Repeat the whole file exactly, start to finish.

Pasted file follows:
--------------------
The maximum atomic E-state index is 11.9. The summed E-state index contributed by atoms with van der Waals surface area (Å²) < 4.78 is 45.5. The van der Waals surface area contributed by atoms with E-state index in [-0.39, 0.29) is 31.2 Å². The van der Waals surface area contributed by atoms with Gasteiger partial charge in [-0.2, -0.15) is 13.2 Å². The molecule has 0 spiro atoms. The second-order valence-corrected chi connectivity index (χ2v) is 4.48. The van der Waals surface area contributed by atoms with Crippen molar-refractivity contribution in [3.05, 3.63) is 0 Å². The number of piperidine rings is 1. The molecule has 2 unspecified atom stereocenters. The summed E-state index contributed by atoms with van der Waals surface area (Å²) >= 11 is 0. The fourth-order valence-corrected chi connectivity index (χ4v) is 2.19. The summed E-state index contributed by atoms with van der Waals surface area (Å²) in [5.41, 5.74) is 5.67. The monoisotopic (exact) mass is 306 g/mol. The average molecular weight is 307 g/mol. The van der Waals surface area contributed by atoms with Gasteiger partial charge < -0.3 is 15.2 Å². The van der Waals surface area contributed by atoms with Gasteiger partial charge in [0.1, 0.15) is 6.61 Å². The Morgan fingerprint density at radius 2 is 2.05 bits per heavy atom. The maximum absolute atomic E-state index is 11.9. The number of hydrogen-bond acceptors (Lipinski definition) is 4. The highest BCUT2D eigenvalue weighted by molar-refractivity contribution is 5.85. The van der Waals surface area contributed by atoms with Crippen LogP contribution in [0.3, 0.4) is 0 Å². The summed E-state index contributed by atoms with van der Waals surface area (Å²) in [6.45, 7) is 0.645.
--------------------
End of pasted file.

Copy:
The maximum atomic E-state index is 11.9. The summed E-state index contributed by atoms with van der Waals surface area (Å²) < 4.78 is 45.5. The van der Waals surface area contributed by atoms with E-state index in [-0.39, 0.29) is 31.2 Å². The van der Waals surface area contributed by atoms with Gasteiger partial charge in [-0.2, -0.15) is 13.2 Å². The molecule has 0 spiro atoms. The second-order valence-corrected chi connectivity index (χ2v) is 4.48. The van der Waals surface area contributed by atoms with Crippen molar-refractivity contribution in [3.05, 3.63) is 0 Å². The number of piperidine rings is 1. The molecule has 2 unspecified atom stereocenters. The summed E-state index contributed by atoms with van der Waals surface area (Å²) >= 11 is 0. The fourth-order valence-corrected chi connectivity index (χ4v) is 2.19. The summed E-state index contributed by atoms with van der Waals surface area (Å²) in [5.41, 5.74) is 5.67. The monoisotopic (exact) mass is 306 g/mol. The average molecular weight is 307 g/mol. The van der Waals surface area contributed by atoms with Gasteiger partial charge < -0.3 is 15.2 Å². The van der Waals surface area contributed by atoms with Gasteiger partial charge in [0.1, 0.15) is 6.61 Å². The Morgan fingerprint density at radius 2 is 2.05 bits per heavy atom. The maximum absolute atomic E-state index is 11.9. The number of hydrogen-bond acceptors (Lipinski definition) is 4. The highest BCUT2D eigenvalue weighted by molar-refractivity contribution is 5.85. The van der Waals surface area contributed by atoms with Crippen LogP contribution in [0.3, 0.4) is 0 Å². The summed E-state index contributed by atoms with van der Waals surface area (Å²) in [6.45, 7) is 0.645.